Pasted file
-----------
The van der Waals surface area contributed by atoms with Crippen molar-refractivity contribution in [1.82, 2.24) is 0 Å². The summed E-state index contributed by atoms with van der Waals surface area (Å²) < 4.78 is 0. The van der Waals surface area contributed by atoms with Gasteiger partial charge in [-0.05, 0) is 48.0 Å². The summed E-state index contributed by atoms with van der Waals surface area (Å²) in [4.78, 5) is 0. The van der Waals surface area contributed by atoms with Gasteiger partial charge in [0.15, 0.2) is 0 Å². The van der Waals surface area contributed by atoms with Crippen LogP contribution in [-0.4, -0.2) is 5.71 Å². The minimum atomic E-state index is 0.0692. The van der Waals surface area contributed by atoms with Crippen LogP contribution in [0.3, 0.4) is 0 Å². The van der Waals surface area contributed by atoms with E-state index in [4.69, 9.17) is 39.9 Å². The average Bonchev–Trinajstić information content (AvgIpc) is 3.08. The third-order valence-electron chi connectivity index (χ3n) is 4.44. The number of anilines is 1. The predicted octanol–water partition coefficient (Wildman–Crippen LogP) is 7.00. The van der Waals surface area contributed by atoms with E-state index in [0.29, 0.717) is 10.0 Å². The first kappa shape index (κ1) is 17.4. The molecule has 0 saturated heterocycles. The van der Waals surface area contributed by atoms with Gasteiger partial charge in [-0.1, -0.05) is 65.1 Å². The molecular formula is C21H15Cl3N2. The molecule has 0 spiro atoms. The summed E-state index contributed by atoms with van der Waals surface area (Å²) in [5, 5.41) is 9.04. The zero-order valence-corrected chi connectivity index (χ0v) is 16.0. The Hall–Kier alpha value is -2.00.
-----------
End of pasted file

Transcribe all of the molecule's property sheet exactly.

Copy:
The van der Waals surface area contributed by atoms with Crippen molar-refractivity contribution in [1.82, 2.24) is 0 Å². The summed E-state index contributed by atoms with van der Waals surface area (Å²) < 4.78 is 0. The van der Waals surface area contributed by atoms with Gasteiger partial charge in [-0.05, 0) is 48.0 Å². The summed E-state index contributed by atoms with van der Waals surface area (Å²) in [4.78, 5) is 0. The van der Waals surface area contributed by atoms with Gasteiger partial charge in [0.15, 0.2) is 0 Å². The van der Waals surface area contributed by atoms with Crippen LogP contribution in [-0.4, -0.2) is 5.71 Å². The minimum atomic E-state index is 0.0692. The van der Waals surface area contributed by atoms with Crippen LogP contribution in [0.3, 0.4) is 0 Å². The van der Waals surface area contributed by atoms with E-state index in [4.69, 9.17) is 39.9 Å². The average Bonchev–Trinajstić information content (AvgIpc) is 3.08. The third-order valence-electron chi connectivity index (χ3n) is 4.44. The number of anilines is 1. The predicted octanol–water partition coefficient (Wildman–Crippen LogP) is 7.00. The van der Waals surface area contributed by atoms with E-state index in [0.29, 0.717) is 10.0 Å². The first kappa shape index (κ1) is 17.4. The molecule has 0 saturated heterocycles. The van der Waals surface area contributed by atoms with Gasteiger partial charge in [-0.1, -0.05) is 65.1 Å². The molecular formula is C21H15Cl3N2. The molecule has 0 spiro atoms. The summed E-state index contributed by atoms with van der Waals surface area (Å²) in [5, 5.41) is 9.04. The zero-order valence-corrected chi connectivity index (χ0v) is 16.0. The Hall–Kier alpha value is -2.00.